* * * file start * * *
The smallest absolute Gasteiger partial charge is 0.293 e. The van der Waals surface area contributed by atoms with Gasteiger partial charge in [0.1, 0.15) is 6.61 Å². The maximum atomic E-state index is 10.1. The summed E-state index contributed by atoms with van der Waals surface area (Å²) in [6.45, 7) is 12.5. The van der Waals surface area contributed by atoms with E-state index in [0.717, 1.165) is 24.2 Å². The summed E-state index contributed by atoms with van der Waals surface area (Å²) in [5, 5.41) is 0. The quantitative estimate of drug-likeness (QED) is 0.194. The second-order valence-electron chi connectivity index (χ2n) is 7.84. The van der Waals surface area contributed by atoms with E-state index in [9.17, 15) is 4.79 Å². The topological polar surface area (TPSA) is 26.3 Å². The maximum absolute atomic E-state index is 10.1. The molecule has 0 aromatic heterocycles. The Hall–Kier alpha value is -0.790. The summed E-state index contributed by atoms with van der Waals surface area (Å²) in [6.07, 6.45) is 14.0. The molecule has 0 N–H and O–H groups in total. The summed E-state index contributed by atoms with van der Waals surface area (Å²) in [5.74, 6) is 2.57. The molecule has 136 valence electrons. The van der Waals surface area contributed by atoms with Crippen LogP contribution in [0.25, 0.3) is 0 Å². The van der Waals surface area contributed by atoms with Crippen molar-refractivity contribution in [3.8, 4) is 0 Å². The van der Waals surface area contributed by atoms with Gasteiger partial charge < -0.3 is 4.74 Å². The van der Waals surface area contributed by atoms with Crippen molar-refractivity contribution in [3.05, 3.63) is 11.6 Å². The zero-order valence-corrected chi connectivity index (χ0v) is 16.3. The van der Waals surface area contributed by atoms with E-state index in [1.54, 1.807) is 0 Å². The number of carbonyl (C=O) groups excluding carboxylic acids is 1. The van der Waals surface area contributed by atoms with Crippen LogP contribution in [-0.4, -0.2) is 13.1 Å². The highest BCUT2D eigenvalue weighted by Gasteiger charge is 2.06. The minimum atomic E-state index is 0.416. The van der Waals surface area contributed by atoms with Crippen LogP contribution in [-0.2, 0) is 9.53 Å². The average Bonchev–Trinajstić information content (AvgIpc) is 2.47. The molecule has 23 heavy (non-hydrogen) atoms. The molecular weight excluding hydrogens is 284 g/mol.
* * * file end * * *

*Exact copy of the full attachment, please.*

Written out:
The smallest absolute Gasteiger partial charge is 0.293 e. The van der Waals surface area contributed by atoms with Gasteiger partial charge in [0.1, 0.15) is 6.61 Å². The maximum atomic E-state index is 10.1. The summed E-state index contributed by atoms with van der Waals surface area (Å²) in [6.45, 7) is 12.5. The van der Waals surface area contributed by atoms with E-state index in [0.717, 1.165) is 24.2 Å². The summed E-state index contributed by atoms with van der Waals surface area (Å²) in [5, 5.41) is 0. The quantitative estimate of drug-likeness (QED) is 0.194. The second-order valence-electron chi connectivity index (χ2n) is 7.84. The van der Waals surface area contributed by atoms with E-state index in [9.17, 15) is 4.79 Å². The topological polar surface area (TPSA) is 26.3 Å². The maximum absolute atomic E-state index is 10.1. The molecule has 0 aromatic heterocycles. The Hall–Kier alpha value is -0.790. The summed E-state index contributed by atoms with van der Waals surface area (Å²) in [6.07, 6.45) is 14.0. The molecule has 0 N–H and O–H groups in total. The summed E-state index contributed by atoms with van der Waals surface area (Å²) in [5.74, 6) is 2.57. The molecule has 136 valence electrons. The van der Waals surface area contributed by atoms with Crippen LogP contribution in [0.25, 0.3) is 0 Å². The van der Waals surface area contributed by atoms with Crippen molar-refractivity contribution in [3.8, 4) is 0 Å². The van der Waals surface area contributed by atoms with Gasteiger partial charge < -0.3 is 4.74 Å². The van der Waals surface area contributed by atoms with Crippen molar-refractivity contribution in [3.05, 3.63) is 11.6 Å². The zero-order valence-corrected chi connectivity index (χ0v) is 16.3. The van der Waals surface area contributed by atoms with E-state index in [1.54, 1.807) is 0 Å². The number of carbonyl (C=O) groups excluding carboxylic acids is 1. The van der Waals surface area contributed by atoms with Crippen LogP contribution in [-0.4, -0.2) is 13.1 Å². The highest BCUT2D eigenvalue weighted by Gasteiger charge is 2.06. The minimum atomic E-state index is 0.416. The van der Waals surface area contributed by atoms with Crippen LogP contribution in [-0.2, 0) is 9.53 Å². The average Bonchev–Trinajstić information content (AvgIpc) is 2.47. The molecule has 23 heavy (non-hydrogen) atoms. The molecular weight excluding hydrogens is 284 g/mol.